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This one goes way back

Question: Which living person had the earliest No. 1 hit? If Bob Hope reached No. 1, he might be the winner, but I don't think he did.

Answer: Bob Hope did occasionally record and even had a few chart hits with duets. Among his singing partners are Shirley Ross (Two Sleepy People, 1939); Bing Crosby (The Road to Morocco, 1945); and Margaret Whiting (Blind Date, 1950).

Even if Two Sleepy People had reached No. 1, it still wouldn't be as early as Begin the Beguine, a No. 1 single in November 1938. Since this exceptionally famous song is by the very-much-alive Artie Shaw, I would have to choose him as the answer to your question. Shaw turned 93 this past May 23.

Hits in another language

Question: This is a tough question to ask because the song is in French, and I can't come close to providing any of the words. It is a beautiful, sexy duet by a man and a woman. I'd love to hear it again but have no way of finding out its name. Plus, there is another foreign song, popular in 1973, that I hope you can identify. Perhaps it was saying something vulgar because it disappeared shortly after its release. Phonetically, it sounded like "Mama cu mama saw mama mawcu mawsaw." Any ideas about either of these?

Answer: You provided enough clues to pin down both tunes.

First is J'Taime? Moi Non Plus, a 1969 hit by Jane Birkin and Serge Gainsbourg (Fontana 1665). In France and England, this sensuous little number topped the charts that summer. The second song is Soul Makossa, a Top 40 hit for Africa's Manu Dibango (Atlantic 2971).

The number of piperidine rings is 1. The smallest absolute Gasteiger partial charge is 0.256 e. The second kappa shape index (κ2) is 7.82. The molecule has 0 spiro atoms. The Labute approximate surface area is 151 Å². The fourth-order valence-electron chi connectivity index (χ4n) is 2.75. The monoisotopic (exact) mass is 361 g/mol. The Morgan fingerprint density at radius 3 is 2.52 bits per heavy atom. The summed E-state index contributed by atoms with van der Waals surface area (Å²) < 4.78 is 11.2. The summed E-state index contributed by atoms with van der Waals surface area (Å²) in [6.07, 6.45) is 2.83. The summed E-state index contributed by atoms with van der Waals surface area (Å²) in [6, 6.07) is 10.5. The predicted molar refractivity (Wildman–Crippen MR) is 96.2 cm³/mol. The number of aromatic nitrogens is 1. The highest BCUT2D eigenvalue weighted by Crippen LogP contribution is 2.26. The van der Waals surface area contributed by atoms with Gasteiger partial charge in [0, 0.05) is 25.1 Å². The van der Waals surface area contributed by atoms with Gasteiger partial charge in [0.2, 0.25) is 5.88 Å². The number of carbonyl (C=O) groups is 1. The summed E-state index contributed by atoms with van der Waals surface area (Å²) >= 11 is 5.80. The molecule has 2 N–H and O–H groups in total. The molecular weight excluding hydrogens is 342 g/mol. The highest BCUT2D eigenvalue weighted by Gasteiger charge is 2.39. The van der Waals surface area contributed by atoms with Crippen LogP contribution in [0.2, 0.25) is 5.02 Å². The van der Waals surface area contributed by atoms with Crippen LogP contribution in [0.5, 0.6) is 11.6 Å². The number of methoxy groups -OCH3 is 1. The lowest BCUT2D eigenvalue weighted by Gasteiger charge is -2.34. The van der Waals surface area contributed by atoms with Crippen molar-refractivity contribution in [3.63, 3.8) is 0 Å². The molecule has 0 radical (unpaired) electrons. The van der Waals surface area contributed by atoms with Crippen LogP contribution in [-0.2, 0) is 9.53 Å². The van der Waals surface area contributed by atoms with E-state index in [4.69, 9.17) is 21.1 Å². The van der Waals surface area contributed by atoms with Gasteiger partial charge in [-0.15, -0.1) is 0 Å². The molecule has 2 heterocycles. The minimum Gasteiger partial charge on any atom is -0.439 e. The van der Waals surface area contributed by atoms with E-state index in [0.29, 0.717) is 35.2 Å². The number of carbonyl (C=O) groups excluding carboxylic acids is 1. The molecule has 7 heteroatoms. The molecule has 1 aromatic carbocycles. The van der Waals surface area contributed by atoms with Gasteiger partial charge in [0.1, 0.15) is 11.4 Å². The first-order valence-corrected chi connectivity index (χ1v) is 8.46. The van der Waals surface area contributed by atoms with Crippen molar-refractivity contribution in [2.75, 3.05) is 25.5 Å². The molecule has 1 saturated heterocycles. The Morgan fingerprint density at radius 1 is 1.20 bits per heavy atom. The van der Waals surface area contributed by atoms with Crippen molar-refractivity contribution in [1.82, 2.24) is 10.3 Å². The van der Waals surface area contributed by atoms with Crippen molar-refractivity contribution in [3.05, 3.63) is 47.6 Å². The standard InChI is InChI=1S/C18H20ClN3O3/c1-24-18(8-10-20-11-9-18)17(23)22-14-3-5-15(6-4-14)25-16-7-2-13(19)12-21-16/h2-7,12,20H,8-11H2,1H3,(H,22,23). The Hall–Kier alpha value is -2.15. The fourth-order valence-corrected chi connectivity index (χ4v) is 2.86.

Things that go boom

Question: As a youngster, I was always doing experiments around the house. Since some of them blew up, usually in the kitchen sink, my father bought me a novelty record titled Roger Boom, which I think is by Larry Hooper. It probably came out in the late '40s or early '50s.

Answer: Are you sure Larry Hooper didn't record this tune with you in mind? You have the artist correct; but the title is just different enough to make it difficult to search for information. It is The Ballad of Roger Boom, backed with The Fourth R (Religion) (Coral 61763). Larry Hooper, long-time bass singer on the Lawrence Welk Show, had this release out just in time for Christmas of 1956.

Iz zat so?

At just 21 years of age, Artie Shaw became the No. 1 lead-alto sax and clarinet player in the New York area, constantly in demand by radio stations and recording studios that could have their pick of many skilled musicians.

Write Jerry Osborne at Box 255, Port Townsend, WA 98368, e-mail: jojerryosborne.com, or visit his Web site: www.jerryosborne.com.

World Features Syndicate

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